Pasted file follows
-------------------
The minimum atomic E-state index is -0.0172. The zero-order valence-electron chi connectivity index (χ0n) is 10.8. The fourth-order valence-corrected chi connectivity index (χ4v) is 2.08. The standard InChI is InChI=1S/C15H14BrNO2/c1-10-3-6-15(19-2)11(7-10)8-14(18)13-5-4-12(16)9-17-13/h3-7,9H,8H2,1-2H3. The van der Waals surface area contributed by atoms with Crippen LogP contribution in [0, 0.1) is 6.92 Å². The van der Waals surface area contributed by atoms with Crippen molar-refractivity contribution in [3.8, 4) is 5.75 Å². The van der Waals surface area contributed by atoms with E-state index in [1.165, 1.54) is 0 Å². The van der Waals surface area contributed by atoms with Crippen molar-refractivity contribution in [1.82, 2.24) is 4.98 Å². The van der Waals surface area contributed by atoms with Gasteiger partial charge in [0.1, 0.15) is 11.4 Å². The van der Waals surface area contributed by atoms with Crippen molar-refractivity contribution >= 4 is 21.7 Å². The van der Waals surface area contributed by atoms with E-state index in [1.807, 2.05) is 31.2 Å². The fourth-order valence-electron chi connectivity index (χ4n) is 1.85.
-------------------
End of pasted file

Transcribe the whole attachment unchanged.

The minimum atomic E-state index is -0.0172. The zero-order valence-electron chi connectivity index (χ0n) is 10.8. The fourth-order valence-corrected chi connectivity index (χ4v) is 2.08. The standard InChI is InChI=1S/C15H14BrNO2/c1-10-3-6-15(19-2)11(7-10)8-14(18)13-5-4-12(16)9-17-13/h3-7,9H,8H2,1-2H3. The van der Waals surface area contributed by atoms with Crippen LogP contribution in [0, 0.1) is 6.92 Å². The van der Waals surface area contributed by atoms with Crippen molar-refractivity contribution in [3.8, 4) is 5.75 Å². The van der Waals surface area contributed by atoms with E-state index in [1.165, 1.54) is 0 Å². The van der Waals surface area contributed by atoms with Crippen molar-refractivity contribution in [1.82, 2.24) is 4.98 Å². The van der Waals surface area contributed by atoms with Gasteiger partial charge in [0.1, 0.15) is 11.4 Å². The van der Waals surface area contributed by atoms with Crippen molar-refractivity contribution >= 4 is 21.7 Å². The van der Waals surface area contributed by atoms with E-state index in [1.807, 2.05) is 31.2 Å². The fourth-order valence-electron chi connectivity index (χ4n) is 1.85.